- Wang F, Deng XW. Plant ubiquitin-proteasome pathway and its role in gibberellin signaling. Cell Res. 2011;21:1286–94.PubMed CentralView ArticlePubMedGoogle Scholar
- Dreher K, Callis J. Ubiquitin, hormones and biotic stress in plants. Ann Bot. 2007;99:787–822.PubMed CentralView ArticlePubMedGoogle Scholar
- Trujillo M, Shirasu K. Ubiquitination in plant immunity. Curr Opin Plant Biol. 2010;13:402–8.View ArticlePubMedGoogle Scholar
- Marino D, Peeters N, Rivas S. Ubiquitination during plant immune signaling. Plant Physiol. 2012;160:15–27.PubMed CentralView ArticlePubMedGoogle Scholar
- Heride C, Urbe S, Clague MJ. Ubiquitin code assembly and disassembly. Curr Biol. 2014;24:R215–20.View ArticlePubMedGoogle Scholar
- Ramanathan HN, Ye Y. Cellular strategies for making monoubiquitin signals. Crit Rev Biochem Mol Biol. 2012;47:17–28.PubMed CentralView ArticlePubMedGoogle Scholar
- Zhang Y. Transcriptional regulation by histone ubiquitination and deubiquitination. Genes Dev. 2003;17:2733–40.View ArticlePubMedGoogle Scholar
- Shilatifard A. Chromatin modifications by methylation and ubiquitination: implications in the regulation of gene expression. Annu Rev Biochem. 2006;75:243–69.View ArticlePubMedGoogle Scholar
- Weake VM, Workman JL. Histone ubiquitination: triggering gene activity. Mol Cell. 2008;29:653–63.View ArticlePubMedGoogle Scholar
- Braun S, Madhani HD. Shaping the landscape: mechanistic consequences of ubiquitin modification of chromatin. EMBO Rep. 2012;13:619–30.PubMed CentralView ArticlePubMedGoogle Scholar
- Pinder JB, Attwood KM, Dellaire G. Reading, writing, and repair: the role of ubiquitin and the ubiquitin-like proteins in DNA damage signaling and repair. Front Genet. 2013;4:45.PubMed CentralView ArticlePubMedGoogle Scholar
- Sridhar VV, Kapoor A, Zhang K, Zhu J, Zhou T, Hasegawa PM, et al. Control of DNA methylation and heterochromatic silencing by histone H2B deubiquitination. Nature. 2007;447:735–8.View ArticlePubMedGoogle Scholar
- Zhang K, Sridhar VV, Zhu J, Kapoor A, Zhu JK. Distinctive core histone post-translational modification patterns in Arabidopsis thaliana. PLoS One. 2007;2:e1210.PubMed CentralView ArticlePubMedGoogle Scholar
- Roudier F, Ahmed I, Berard C, Sarazin A, Mary-Huard T, Cortijo S, et al. Integrative epigenomic mapping defines four main chromatin states in Arabidopsis. EMBO J. 2011;30:1928–38.PubMed CentralView ArticlePubMedGoogle Scholar
- Bourbousse C, Ahmed I, Roudier F, Zabulon G, Blondet E, Balzergue S, et al. Histone H2B monoubiquitination facilitates the rapid modulation of gene expression during Arabidopsis photomorphogenesis. PLoS Genet. 2012;8:e1002825.PubMed CentralView ArticlePubMedGoogle Scholar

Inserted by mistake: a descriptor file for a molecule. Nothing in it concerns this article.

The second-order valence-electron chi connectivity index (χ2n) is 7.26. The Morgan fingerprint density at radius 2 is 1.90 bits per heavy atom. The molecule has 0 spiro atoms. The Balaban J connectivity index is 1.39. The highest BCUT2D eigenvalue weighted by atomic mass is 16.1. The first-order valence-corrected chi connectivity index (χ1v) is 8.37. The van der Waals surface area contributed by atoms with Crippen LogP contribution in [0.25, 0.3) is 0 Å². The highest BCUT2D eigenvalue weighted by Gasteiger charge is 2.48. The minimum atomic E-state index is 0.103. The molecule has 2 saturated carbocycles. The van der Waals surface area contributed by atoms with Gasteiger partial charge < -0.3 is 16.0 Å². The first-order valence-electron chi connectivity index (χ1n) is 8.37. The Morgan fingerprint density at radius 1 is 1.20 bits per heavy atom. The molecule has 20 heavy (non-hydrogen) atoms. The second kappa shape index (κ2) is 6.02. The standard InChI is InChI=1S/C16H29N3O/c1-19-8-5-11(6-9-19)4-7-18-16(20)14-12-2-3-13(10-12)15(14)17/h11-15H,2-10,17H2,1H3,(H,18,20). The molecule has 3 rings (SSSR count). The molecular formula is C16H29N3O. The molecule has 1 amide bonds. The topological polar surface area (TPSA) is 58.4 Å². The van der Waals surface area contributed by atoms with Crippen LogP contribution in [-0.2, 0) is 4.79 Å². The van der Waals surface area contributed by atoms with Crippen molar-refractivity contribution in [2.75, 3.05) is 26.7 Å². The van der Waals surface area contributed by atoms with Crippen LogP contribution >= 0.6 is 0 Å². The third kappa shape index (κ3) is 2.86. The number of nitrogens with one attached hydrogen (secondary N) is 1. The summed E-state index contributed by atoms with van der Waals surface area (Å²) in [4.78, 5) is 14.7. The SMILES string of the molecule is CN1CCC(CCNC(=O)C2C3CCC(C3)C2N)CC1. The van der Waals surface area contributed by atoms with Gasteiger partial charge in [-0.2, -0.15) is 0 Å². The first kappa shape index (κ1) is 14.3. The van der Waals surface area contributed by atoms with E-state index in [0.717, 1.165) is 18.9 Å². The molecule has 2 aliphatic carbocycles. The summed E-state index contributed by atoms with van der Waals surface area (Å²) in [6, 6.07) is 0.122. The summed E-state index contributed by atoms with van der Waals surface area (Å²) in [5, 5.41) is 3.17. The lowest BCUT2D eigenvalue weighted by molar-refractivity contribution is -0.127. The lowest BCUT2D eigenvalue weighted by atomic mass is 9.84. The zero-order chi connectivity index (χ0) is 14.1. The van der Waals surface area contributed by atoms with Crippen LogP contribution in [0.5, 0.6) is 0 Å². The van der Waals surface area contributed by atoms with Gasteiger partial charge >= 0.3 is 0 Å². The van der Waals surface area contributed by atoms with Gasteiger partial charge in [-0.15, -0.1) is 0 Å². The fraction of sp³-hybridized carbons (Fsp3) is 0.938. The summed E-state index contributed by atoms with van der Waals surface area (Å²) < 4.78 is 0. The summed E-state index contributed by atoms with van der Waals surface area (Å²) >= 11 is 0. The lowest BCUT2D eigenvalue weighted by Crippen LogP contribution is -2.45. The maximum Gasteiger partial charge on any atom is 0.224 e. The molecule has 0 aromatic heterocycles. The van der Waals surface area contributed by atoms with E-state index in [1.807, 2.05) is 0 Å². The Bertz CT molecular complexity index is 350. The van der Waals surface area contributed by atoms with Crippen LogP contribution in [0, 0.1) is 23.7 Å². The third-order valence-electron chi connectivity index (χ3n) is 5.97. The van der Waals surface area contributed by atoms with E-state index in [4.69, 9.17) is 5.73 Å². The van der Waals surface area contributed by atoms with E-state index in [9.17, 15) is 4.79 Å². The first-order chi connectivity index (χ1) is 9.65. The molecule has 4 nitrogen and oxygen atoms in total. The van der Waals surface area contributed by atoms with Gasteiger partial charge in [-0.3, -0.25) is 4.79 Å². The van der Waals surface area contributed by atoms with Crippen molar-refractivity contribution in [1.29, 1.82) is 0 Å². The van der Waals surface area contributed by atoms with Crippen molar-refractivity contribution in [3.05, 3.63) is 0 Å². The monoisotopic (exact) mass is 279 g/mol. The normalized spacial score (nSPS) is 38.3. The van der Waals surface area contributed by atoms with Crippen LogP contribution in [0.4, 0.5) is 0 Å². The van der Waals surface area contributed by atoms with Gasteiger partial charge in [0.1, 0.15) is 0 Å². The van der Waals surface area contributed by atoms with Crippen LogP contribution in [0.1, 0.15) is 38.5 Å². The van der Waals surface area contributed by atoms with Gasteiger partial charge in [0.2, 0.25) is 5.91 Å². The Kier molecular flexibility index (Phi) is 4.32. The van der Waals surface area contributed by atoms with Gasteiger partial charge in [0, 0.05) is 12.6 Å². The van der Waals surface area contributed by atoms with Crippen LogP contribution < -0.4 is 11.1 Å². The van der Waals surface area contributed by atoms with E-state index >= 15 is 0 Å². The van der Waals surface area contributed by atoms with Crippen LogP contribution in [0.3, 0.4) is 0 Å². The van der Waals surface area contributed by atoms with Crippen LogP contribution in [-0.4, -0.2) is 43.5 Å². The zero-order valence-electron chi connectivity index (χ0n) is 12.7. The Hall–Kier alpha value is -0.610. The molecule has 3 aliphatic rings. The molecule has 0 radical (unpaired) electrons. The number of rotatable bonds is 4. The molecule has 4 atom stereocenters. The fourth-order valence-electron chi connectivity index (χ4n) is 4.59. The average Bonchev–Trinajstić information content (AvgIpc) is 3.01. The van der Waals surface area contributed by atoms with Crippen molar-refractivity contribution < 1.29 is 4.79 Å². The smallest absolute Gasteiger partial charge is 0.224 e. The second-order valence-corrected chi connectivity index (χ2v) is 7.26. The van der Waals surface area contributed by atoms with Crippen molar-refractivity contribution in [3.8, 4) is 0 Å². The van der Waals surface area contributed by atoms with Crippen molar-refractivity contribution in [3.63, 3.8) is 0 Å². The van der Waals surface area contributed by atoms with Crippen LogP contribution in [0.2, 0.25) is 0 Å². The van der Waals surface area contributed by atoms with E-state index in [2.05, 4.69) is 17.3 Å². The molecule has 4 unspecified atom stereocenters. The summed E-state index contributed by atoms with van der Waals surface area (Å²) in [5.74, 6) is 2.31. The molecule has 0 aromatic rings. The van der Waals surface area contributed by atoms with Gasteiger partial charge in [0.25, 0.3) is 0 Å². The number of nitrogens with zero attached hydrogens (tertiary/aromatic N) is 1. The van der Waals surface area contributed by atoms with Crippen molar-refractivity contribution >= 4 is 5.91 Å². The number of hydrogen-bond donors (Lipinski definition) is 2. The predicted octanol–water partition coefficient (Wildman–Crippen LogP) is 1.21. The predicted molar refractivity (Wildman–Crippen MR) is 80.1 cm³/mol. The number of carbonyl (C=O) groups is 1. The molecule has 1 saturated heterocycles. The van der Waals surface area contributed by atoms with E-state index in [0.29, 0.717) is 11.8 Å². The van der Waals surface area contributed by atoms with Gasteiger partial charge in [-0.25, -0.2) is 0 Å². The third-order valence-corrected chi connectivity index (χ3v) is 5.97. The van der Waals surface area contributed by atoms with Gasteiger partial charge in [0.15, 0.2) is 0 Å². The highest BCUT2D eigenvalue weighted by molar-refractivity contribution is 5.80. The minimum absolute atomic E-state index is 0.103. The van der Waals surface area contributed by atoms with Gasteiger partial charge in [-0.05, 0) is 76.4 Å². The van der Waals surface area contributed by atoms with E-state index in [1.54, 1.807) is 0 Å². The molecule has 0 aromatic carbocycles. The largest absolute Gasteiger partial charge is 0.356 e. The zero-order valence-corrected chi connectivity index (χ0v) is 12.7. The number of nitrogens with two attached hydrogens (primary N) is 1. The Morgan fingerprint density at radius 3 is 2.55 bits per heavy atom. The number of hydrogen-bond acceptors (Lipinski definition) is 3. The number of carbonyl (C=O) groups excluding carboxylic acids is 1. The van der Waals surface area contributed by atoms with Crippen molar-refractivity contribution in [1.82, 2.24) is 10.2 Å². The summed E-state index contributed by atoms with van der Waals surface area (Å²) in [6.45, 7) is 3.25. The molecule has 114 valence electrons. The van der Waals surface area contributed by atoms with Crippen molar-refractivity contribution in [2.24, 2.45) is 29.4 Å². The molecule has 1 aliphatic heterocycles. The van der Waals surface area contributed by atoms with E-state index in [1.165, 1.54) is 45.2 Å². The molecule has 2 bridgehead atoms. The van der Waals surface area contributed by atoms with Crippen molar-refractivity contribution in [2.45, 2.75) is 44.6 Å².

- Fleury D, Himanen K, Cnops G, Nelissen H, Boccardi TM, Maere S, et al. The Arabidopsis thaliana homolog of yeast BRE1 has a function in cell cycle regulation during early leaf and root growth. Plant Cell. 2007;19:417–32.PubMed CentralView ArticlePubMedGoogle Scholar
- Menard R, Verdier G, Ors M, Erhardt M, Beisson F, Shen WH. Histone H2B monoubiquitination is involved in the regulation of cutin and wax composition in Arabidopsis thaliana. Plant Cell Physiol. 2014;55:455–66.View ArticlePubMedGoogle Scholar
- Liu Y, Koornneef M, Soppe WJ. The absence of histone H2B monoubiquitination in the Arabidopsis hub1 (rdo4) mutant reveals a role for chromatin remodeling in seed dormancy. Plant Cell. 2007;19:433–44.PubMed CentralView ArticlePubMedGoogle Scholar
- Lolas IB, Himanen K, Gronlund JT, Lynggaard C, Houben A, Melzer M, et al. The transcript elongation factor FACT affects Arabidopsis vegetative and reproductive development and genetically interacts with HUB1/2. Plant J. 2010;61:686–97.View ArticlePubMedGoogle Scholar
- Himanen K, Woloszynska M, Boccardi TM, De Groeve S, Nelissen H, Bruno L, et al. Histone H2B monoubiquitination is required to reach maximal transcript levels of circadian clock genes in Arabidopsis. Plant J. 2012;72:249–60.View ArticlePubMedGoogle Scholar
- Cao Y, Dai Y, Cui S, Ma L. Histone H2B monoubiquitination in the chromatin of FLOWERING LOCUS C regulates flowering time in Arabidopsis. Plant Cell. 2008;20:2586–602.PubMed CentralView ArticlePubMedGoogle Scholar
- Xu L, Menard R, Berr A, Fuchs J, Cognat V, Meyer D, et al. The E2 ubiquitin-conjugating enzymes, AtUBC1 and AtUBC2, play redundant roles and are involved in activation of FLC expression and repression of flowering in Arabidopsis thaliana. Plant J. 2009;57:279–88.View ArticlePubMedGoogle Scholar